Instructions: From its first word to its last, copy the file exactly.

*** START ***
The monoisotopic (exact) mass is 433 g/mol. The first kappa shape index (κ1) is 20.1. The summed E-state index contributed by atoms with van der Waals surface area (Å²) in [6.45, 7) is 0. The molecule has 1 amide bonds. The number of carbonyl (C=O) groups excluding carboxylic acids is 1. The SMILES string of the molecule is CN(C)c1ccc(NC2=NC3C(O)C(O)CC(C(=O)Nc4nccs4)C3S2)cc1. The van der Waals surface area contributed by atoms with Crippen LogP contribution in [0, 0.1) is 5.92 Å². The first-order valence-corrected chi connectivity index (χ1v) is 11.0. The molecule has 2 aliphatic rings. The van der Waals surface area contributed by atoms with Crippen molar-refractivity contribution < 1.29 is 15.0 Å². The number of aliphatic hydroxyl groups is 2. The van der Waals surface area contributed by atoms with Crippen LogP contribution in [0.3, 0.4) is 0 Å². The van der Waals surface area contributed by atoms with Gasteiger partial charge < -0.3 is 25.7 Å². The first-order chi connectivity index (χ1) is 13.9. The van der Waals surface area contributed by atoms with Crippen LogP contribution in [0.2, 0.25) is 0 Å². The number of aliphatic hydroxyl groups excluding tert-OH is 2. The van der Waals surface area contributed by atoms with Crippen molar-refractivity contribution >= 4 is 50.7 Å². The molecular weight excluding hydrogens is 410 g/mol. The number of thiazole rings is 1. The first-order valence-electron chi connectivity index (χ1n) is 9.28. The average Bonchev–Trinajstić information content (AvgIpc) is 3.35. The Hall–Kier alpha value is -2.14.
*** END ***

The monoisotopic (exact) mass is 433 g/mol. The first kappa shape index (κ1) is 20.1. The summed E-state index contributed by atoms with van der Waals surface area (Å²) in [6.45, 7) is 0. The molecule has 1 amide bonds. The number of carbonyl (C=O) groups excluding carboxylic acids is 1. The SMILES string of the molecule is CN(C)c1ccc(NC2=NC3C(O)C(O)CC(C(=O)Nc4nccs4)C3S2)cc1. The van der Waals surface area contributed by atoms with Crippen LogP contribution in [0, 0.1) is 5.92 Å². The first-order valence-corrected chi connectivity index (χ1v) is 11.0. The molecule has 2 aliphatic rings. The van der Waals surface area contributed by atoms with Crippen molar-refractivity contribution < 1.29 is 15.0 Å². The number of aliphatic hydroxyl groups is 2. The van der Waals surface area contributed by atoms with Crippen LogP contribution in [0.3, 0.4) is 0 Å². The van der Waals surface area contributed by atoms with Gasteiger partial charge < -0.3 is 25.7 Å². The first-order chi connectivity index (χ1) is 13.9. The van der Waals surface area contributed by atoms with Crippen LogP contribution in [0.2, 0.25) is 0 Å². The number of aliphatic hydroxyl groups excluding tert-OH is 2. The van der Waals surface area contributed by atoms with Crippen molar-refractivity contribution >= 4 is 50.7 Å². The molecular weight excluding hydrogens is 410 g/mol. The number of thiazole rings is 1. The first-order valence-electron chi connectivity index (χ1n) is 9.28. The average Bonchev–Trinajstić information content (AvgIpc) is 3.35. The Hall–Kier alpha value is -2.14.